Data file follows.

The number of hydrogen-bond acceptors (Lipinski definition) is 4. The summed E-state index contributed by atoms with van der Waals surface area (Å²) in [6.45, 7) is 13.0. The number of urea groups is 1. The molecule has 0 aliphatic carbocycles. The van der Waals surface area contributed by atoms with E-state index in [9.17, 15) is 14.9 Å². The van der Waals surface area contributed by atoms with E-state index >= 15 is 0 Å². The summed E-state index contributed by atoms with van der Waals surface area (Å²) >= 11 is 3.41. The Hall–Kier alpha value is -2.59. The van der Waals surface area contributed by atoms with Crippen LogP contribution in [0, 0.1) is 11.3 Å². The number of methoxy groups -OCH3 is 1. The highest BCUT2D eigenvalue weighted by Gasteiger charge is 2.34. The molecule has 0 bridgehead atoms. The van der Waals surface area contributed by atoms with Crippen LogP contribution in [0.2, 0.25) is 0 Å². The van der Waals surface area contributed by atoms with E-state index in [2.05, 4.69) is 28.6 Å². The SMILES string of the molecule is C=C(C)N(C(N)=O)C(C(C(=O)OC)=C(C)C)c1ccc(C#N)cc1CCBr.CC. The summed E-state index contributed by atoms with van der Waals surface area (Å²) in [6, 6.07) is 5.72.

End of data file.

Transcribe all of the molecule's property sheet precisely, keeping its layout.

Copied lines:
The number of hydrogen-bond acceptors (Lipinski definition) is 4. The summed E-state index contributed by atoms with van der Waals surface area (Å²) in [6.45, 7) is 13.0. The number of urea groups is 1. The molecule has 0 aliphatic carbocycles. The van der Waals surface area contributed by atoms with E-state index in [9.17, 15) is 14.9 Å². The van der Waals surface area contributed by atoms with E-state index >= 15 is 0 Å². The summed E-state index contributed by atoms with van der Waals surface area (Å²) >= 11 is 3.41. The Hall–Kier alpha value is -2.59. The van der Waals surface area contributed by atoms with Crippen LogP contribution in [0, 0.1) is 11.3 Å². The number of methoxy groups -OCH3 is 1. The highest BCUT2D eigenvalue weighted by Gasteiger charge is 2.34. The molecule has 0 bridgehead atoms. The van der Waals surface area contributed by atoms with Crippen LogP contribution in [0.2, 0.25) is 0 Å². The van der Waals surface area contributed by atoms with E-state index in [2.05, 4.69) is 28.6 Å². The SMILES string of the molecule is C=C(C)N(C(N)=O)C(C(C(=O)OC)=C(C)C)c1ccc(C#N)cc1CCBr.CC. The summed E-state index contributed by atoms with van der Waals surface area (Å²) in [6, 6.07) is 5.72.